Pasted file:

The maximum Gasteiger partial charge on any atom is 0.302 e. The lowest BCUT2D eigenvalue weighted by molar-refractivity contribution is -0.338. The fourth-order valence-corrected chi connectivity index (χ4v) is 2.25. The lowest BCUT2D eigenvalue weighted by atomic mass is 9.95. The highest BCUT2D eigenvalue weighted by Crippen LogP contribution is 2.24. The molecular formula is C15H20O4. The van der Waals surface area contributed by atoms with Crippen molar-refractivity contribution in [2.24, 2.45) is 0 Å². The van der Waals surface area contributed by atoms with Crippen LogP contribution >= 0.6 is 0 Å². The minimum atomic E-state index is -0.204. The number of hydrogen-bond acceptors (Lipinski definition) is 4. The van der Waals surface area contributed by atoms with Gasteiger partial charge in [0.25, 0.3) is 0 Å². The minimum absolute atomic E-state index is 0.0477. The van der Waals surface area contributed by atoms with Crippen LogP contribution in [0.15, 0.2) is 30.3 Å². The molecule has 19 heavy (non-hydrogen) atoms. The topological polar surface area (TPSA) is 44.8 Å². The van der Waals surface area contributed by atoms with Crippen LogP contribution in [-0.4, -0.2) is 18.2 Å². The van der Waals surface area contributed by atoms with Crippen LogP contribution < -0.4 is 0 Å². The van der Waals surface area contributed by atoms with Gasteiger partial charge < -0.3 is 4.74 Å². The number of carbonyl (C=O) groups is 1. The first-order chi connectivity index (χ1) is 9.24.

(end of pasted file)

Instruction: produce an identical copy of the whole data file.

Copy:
The maximum Gasteiger partial charge on any atom is 0.302 e. The lowest BCUT2D eigenvalue weighted by molar-refractivity contribution is -0.338. The fourth-order valence-corrected chi connectivity index (χ4v) is 2.25. The lowest BCUT2D eigenvalue weighted by atomic mass is 9.95. The highest BCUT2D eigenvalue weighted by Crippen LogP contribution is 2.24. The molecular formula is C15H20O4. The van der Waals surface area contributed by atoms with Crippen molar-refractivity contribution in [2.24, 2.45) is 0 Å². The van der Waals surface area contributed by atoms with Crippen LogP contribution >= 0.6 is 0 Å². The minimum atomic E-state index is -0.204. The number of hydrogen-bond acceptors (Lipinski definition) is 4. The van der Waals surface area contributed by atoms with Gasteiger partial charge in [0.25, 0.3) is 0 Å². The minimum absolute atomic E-state index is 0.0477. The van der Waals surface area contributed by atoms with Crippen LogP contribution in [0.15, 0.2) is 30.3 Å². The molecule has 19 heavy (non-hydrogen) atoms. The topological polar surface area (TPSA) is 44.8 Å². The van der Waals surface area contributed by atoms with Crippen LogP contribution in [-0.4, -0.2) is 18.2 Å². The van der Waals surface area contributed by atoms with Crippen LogP contribution < -0.4 is 0 Å². The van der Waals surface area contributed by atoms with Gasteiger partial charge < -0.3 is 4.74 Å². The number of carbonyl (C=O) groups is 1. The first-order chi connectivity index (χ1) is 9.24.